Nintendo aims to sell close to 40 million units of its successful Switch console by the end of the next fiscal year.
The Nintendo president says he hopes to shift 20 million units in fiscal 2018 which, when combined with the current target of 14 million units for fiscal 2017 and the 2.74m it sold in March alone, would bring the console's worldwide installed base up to almost 37 million units.
Kimishima reiterated that the Switch's performance has exceeded expectations and Nintendo hopes to drive this with more titles that "enable new ways of playing."
Given that the platform holder has already sold 10 million units globally since Switch launched in March, it's likely the device will exceed that 14 million target.
Looking specifically at Nintendo's home market of Japan, sales data from Famitsu shows Switch has sold just under 3.3 million since launch - and even came close to selling one million units in December, having sold 900,000 by Christmas Eve.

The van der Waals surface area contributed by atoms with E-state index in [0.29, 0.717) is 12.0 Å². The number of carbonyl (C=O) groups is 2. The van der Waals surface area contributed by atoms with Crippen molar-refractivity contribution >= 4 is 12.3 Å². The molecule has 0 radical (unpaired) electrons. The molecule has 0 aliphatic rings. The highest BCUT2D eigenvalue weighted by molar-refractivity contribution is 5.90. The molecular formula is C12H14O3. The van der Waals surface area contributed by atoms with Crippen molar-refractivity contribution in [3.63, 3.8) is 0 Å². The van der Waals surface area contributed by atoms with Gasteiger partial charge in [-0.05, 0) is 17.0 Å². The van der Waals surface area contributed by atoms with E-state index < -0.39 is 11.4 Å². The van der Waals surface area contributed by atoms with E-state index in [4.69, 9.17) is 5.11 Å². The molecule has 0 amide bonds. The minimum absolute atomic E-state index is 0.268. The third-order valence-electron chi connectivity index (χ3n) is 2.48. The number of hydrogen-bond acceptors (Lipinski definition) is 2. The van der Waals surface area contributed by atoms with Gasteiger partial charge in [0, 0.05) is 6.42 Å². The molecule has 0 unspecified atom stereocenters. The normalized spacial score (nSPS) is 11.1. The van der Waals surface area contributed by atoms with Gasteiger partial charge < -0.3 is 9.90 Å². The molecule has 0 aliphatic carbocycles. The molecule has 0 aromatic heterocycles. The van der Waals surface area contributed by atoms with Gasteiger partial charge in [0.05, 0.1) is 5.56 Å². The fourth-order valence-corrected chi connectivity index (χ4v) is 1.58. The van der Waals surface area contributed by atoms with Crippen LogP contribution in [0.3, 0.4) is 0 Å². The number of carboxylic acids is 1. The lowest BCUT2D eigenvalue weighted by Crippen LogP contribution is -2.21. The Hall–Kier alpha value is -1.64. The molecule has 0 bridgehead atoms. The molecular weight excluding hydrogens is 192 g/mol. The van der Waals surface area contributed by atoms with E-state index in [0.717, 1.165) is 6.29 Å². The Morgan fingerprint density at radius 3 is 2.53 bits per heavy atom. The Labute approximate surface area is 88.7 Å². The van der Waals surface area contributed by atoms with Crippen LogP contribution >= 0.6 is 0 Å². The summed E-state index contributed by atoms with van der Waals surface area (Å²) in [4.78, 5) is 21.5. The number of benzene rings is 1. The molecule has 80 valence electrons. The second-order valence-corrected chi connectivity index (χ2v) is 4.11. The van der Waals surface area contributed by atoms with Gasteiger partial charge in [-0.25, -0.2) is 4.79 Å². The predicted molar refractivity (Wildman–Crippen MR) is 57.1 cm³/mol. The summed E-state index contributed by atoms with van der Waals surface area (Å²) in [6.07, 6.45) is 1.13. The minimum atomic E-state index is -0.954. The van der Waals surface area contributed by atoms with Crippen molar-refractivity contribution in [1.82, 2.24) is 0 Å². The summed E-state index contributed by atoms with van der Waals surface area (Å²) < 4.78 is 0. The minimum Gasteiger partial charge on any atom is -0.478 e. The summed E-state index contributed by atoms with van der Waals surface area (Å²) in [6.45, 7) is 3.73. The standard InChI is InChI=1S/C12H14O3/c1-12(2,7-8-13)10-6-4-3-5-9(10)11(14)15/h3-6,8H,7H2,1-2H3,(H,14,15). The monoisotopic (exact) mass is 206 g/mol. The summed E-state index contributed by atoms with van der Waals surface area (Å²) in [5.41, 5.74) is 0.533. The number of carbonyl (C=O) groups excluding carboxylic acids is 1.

This means Switch has not only outperformed Wii U's lifetime sales in the region, it has also beaten PS2's record-setting first-year sales of three million, according to Polygon.
The numbers continue the narrative that Switch has been a hit from the beginning, fuelling speculation as to whether Nintendo can achieve its ultimate dream of surpassing the lifetime sales of the original Wii.
However, 2018 will be a crucial year and Switch's performance will depend on the flow of new releases. While there are some major third-party hits on the way, such as Wolfenstein II: The New Colossus, first-party titles have always been the driving force behind Nintendo hardware.
With Zelda, Mario, Mario Kart, Arms and Splatoon already available for Switch, it's hard to see what system sellers Nintendo can bring to shelves in the next twelve months.
The only confirmed titles for 2018 are Kirby and Yoshi, with the intention of brining a brand new Pokémon title to Switch by the end of the year - the latter of which could certainly help Nintendo achieve that 20 million target if well received.